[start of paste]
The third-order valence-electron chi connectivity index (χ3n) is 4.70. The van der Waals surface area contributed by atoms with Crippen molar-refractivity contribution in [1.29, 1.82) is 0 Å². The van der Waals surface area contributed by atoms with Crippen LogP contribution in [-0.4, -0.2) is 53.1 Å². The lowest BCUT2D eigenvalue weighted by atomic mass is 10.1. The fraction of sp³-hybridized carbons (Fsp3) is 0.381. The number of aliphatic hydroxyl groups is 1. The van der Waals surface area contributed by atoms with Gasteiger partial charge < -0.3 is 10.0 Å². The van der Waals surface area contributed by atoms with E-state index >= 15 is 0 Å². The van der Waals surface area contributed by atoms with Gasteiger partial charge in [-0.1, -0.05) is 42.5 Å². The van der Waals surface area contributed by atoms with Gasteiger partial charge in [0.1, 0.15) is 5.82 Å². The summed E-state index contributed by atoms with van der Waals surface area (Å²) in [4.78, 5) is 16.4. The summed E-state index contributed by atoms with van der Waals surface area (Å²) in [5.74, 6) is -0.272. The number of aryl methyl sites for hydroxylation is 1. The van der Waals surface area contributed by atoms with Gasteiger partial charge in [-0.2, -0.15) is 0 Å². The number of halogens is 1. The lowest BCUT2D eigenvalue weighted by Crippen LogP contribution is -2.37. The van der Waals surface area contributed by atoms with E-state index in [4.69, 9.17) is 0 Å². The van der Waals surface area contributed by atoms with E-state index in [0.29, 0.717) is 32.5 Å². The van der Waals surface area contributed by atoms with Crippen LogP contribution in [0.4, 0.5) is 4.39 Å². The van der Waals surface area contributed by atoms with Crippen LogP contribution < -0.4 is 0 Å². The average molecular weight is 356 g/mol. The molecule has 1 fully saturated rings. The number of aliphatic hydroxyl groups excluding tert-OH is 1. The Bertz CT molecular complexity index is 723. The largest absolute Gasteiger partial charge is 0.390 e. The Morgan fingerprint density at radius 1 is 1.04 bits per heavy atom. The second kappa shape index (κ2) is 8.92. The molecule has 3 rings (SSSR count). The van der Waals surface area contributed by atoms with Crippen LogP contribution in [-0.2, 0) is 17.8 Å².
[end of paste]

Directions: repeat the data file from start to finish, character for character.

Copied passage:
The third-order valence-electron chi connectivity index (χ3n) is 4.70. The van der Waals surface area contributed by atoms with Crippen molar-refractivity contribution in [1.29, 1.82) is 0 Å². The van der Waals surface area contributed by atoms with Crippen LogP contribution in [-0.4, -0.2) is 53.1 Å². The lowest BCUT2D eigenvalue weighted by atomic mass is 10.1. The fraction of sp³-hybridized carbons (Fsp3) is 0.381. The number of aliphatic hydroxyl groups is 1. The van der Waals surface area contributed by atoms with Gasteiger partial charge < -0.3 is 10.0 Å². The van der Waals surface area contributed by atoms with E-state index >= 15 is 0 Å². The van der Waals surface area contributed by atoms with Gasteiger partial charge in [-0.1, -0.05) is 42.5 Å². The van der Waals surface area contributed by atoms with Gasteiger partial charge in [0.1, 0.15) is 5.82 Å². The summed E-state index contributed by atoms with van der Waals surface area (Å²) in [4.78, 5) is 16.4. The summed E-state index contributed by atoms with van der Waals surface area (Å²) in [5.74, 6) is -0.272. The number of aryl methyl sites for hydroxylation is 1. The van der Waals surface area contributed by atoms with Gasteiger partial charge in [-0.2, -0.15) is 0 Å². The number of halogens is 1. The lowest BCUT2D eigenvalue weighted by Crippen LogP contribution is -2.37. The van der Waals surface area contributed by atoms with E-state index in [4.69, 9.17) is 0 Å². The van der Waals surface area contributed by atoms with E-state index in [0.29, 0.717) is 32.5 Å². The van der Waals surface area contributed by atoms with Crippen LogP contribution in [0.4, 0.5) is 4.39 Å². The van der Waals surface area contributed by atoms with Crippen LogP contribution < -0.4 is 0 Å². The average molecular weight is 356 g/mol. The molecule has 1 fully saturated rings. The number of aliphatic hydroxyl groups excluding tert-OH is 1. The Bertz CT molecular complexity index is 723. The largest absolute Gasteiger partial charge is 0.390 e. The Morgan fingerprint density at radius 1 is 1.04 bits per heavy atom. The second kappa shape index (κ2) is 8.92. The molecule has 3 rings (SSSR count). The van der Waals surface area contributed by atoms with Crippen LogP contribution in [-0.2, 0) is 17.8 Å².